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Kanex meDrive: A pocket-sized file server for iOS and OS X

Imagine having a way to access shared files from your Mac, PC, or iOS devices without needing to tie up a computer to act as a file server. That's the idea behind the Kanex meDrive (US$79), a tiny box that connects to your Wi-Fi router and any USB flash or hard drive, and then works with a free companion app to give you your own "personal file server" at home or office. Read the review, and then enter for a chance to win a meDrive courtesy of Kanex and TUAW.

Design

The meDrive is tiny and lightweight, measuring in at only about 2.25" x 3.5" x .88" and weighing just 5.4 ounces. On the meDrive are three ports -- a 10/100 Mbps Ethernet port for connecting to a Wi-Fi router, a USB 2.0 port for connecting storage, and a mini-USB port for power. You'll need to supply your own USB power adapter and your own storage, the meDrive's firmware does the rest.

Functionality

Setup is incredibly easy and takes just a few seconds to accomplish. Run the included Ethernet cable between your router and the meDrive, plug in your drive (I tested the meDrive with a tiny 8 GB Apotop USB flash drive, but you could plug in a multi-terabyte hard drive just as easily), and then plug the included USB to mini-USB cable into the meDrive on one end and a USB power adapter on the other. A white LED glows to tell you that the meDrive is online, and you're ready to go.

From a Mac, connecting to the meDrive is easy -- in the Finder, select Go > Connect to Server and then type in "smb://medrive". When prompted, enter the user ID and password and then start loading the drive with files. Windows users just mount a drive to "\\medrive\usb01" for access.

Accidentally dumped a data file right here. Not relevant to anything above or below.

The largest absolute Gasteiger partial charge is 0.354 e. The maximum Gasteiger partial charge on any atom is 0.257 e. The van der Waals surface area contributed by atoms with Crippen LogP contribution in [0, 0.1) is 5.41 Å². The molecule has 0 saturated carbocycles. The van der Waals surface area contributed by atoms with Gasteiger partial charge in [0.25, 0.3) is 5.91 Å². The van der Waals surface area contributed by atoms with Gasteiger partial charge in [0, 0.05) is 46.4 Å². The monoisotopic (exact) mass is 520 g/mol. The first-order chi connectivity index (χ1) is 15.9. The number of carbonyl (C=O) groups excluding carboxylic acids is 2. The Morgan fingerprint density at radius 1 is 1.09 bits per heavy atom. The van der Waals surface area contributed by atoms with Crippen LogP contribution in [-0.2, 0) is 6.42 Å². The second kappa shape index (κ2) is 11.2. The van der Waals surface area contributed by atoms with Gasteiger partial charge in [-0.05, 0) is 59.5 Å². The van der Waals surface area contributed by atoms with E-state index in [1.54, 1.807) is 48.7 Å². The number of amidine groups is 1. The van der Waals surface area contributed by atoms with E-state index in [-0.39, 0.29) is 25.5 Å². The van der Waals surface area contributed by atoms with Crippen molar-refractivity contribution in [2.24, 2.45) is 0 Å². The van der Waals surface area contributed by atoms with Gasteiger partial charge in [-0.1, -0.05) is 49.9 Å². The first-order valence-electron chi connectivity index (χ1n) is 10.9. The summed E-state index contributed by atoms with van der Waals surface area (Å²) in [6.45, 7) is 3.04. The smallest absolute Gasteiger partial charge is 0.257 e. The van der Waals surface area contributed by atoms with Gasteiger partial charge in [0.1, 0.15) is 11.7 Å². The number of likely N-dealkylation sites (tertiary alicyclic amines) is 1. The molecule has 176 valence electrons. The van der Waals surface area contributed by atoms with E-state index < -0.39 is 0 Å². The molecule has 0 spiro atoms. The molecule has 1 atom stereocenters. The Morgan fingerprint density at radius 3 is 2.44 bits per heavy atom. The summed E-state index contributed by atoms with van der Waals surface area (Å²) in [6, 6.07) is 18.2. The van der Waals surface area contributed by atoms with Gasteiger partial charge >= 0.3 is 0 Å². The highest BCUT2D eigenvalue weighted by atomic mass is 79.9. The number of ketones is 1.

iOS devices get their own free meDrive app, which allows attachment to any meDrives that are found on the same Wi-Fi network. Once again, a user ID and password must be entered for access to the storage connected to the meDrive.

The setup isn't exactly speedy, seeing that it's dependent on the speed of whatever drive you have attached. In my tests I tried both that little Apotop flash drive -- which was really slow -- and a USB 2.0 external HD that wasn't as bad. The iOS app provided a quick way to both save and open documents that were stored on the meDrive; I also used the WebDAV capabilities to save iWork documents using the "Copy to WebDAV" function built into the iWork apps.

Conclusion

For $79 plus the cost of whatever storage you want to add to it, the meDrive is an inexpensive and simple to use home file server. Sure, it's not going to be as fast or have as much storage as a Mac mini running OS X Server, but it's certainly a lot easier to set up and maintain.

Pros

  • Truly plug-and-play setup
  • Free universal app works well to access meDrive from iOS devices
  • Compatible with both OS X and Windows through SMB protocol

Cons

  • User must provide own USB power brick
  • Slow compared to dedicated file servers costing much more

Who is it for?

  • Anyone who wants an easy-to-use shared file server that can be accessed from virtually any device

Giveaway

Now it's your turn to set up your household file server for sharing content to all the family members. Here are the rules for the giveaway:

  • Open to legal US residents of the 50 United States, the District of Columbia and Canada (excluding Quebec) who are 18 and older.
  • To enter, fill out the form below completely and click or tap the Submit button.
  • The entry must be made before August 1, 2013 11:59PM Eastern Daylight Time.
  • You may enter only once.
  • One winner will be selected and will receive a Kanex meDrive valued at US$79
  • Click Here for complete Official Rules.

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